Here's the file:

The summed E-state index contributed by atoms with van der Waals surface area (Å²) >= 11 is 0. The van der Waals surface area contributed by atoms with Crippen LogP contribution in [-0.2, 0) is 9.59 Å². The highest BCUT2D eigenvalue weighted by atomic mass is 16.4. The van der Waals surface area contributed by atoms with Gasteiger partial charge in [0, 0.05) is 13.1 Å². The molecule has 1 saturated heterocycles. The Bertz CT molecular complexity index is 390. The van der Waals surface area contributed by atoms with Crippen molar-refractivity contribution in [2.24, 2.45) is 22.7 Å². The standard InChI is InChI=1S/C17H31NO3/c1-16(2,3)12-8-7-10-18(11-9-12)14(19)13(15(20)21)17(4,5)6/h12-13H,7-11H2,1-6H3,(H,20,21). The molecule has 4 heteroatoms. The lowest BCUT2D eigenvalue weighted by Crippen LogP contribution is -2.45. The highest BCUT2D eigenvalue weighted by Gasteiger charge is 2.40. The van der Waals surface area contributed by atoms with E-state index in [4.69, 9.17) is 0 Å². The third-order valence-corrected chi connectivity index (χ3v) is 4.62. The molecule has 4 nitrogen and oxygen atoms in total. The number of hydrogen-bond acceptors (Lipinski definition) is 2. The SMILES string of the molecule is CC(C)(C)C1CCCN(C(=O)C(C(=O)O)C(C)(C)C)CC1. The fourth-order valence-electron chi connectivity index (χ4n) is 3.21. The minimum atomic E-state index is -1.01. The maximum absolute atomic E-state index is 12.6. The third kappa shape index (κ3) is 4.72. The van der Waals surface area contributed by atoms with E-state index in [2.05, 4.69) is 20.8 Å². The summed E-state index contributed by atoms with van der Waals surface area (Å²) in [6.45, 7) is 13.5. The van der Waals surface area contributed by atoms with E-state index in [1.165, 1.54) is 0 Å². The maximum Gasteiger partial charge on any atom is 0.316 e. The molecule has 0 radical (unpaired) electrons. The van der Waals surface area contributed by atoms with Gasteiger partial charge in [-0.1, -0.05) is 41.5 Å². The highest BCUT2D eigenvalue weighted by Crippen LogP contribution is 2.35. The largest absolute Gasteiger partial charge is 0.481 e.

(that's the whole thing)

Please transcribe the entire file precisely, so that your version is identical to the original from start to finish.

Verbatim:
The summed E-state index contributed by atoms with van der Waals surface area (Å²) >= 11 is 0. The van der Waals surface area contributed by atoms with Crippen LogP contribution in [-0.2, 0) is 9.59 Å². The highest BCUT2D eigenvalue weighted by atomic mass is 16.4. The van der Waals surface area contributed by atoms with Gasteiger partial charge in [0, 0.05) is 13.1 Å². The molecule has 1 saturated heterocycles. The Bertz CT molecular complexity index is 390. The van der Waals surface area contributed by atoms with Crippen molar-refractivity contribution in [2.24, 2.45) is 22.7 Å². The standard InChI is InChI=1S/C17H31NO3/c1-16(2,3)12-8-7-10-18(11-9-12)14(19)13(15(20)21)17(4,5)6/h12-13H,7-11H2,1-6H3,(H,20,21). The molecule has 4 heteroatoms. The lowest BCUT2D eigenvalue weighted by Crippen LogP contribution is -2.45. The highest BCUT2D eigenvalue weighted by Gasteiger charge is 2.40. The van der Waals surface area contributed by atoms with E-state index in [4.69, 9.17) is 0 Å². The third-order valence-corrected chi connectivity index (χ3v) is 4.62. The molecule has 4 nitrogen and oxygen atoms in total. The number of hydrogen-bond acceptors (Lipinski definition) is 2. The SMILES string of the molecule is CC(C)(C)C1CCCN(C(=O)C(C(=O)O)C(C)(C)C)CC1. The fourth-order valence-electron chi connectivity index (χ4n) is 3.21. The minimum atomic E-state index is -1.01. The maximum absolute atomic E-state index is 12.6. The third kappa shape index (κ3) is 4.72. The van der Waals surface area contributed by atoms with E-state index in [2.05, 4.69) is 20.8 Å². The summed E-state index contributed by atoms with van der Waals surface area (Å²) in [6.45, 7) is 13.5. The van der Waals surface area contributed by atoms with E-state index in [1.165, 1.54) is 0 Å². The maximum Gasteiger partial charge on any atom is 0.316 e. The molecule has 0 radical (unpaired) electrons. The van der Waals surface area contributed by atoms with Gasteiger partial charge in [-0.1, -0.05) is 41.5 Å². The highest BCUT2D eigenvalue weighted by Crippen LogP contribution is 2.35. The largest absolute Gasteiger partial charge is 0.481 e.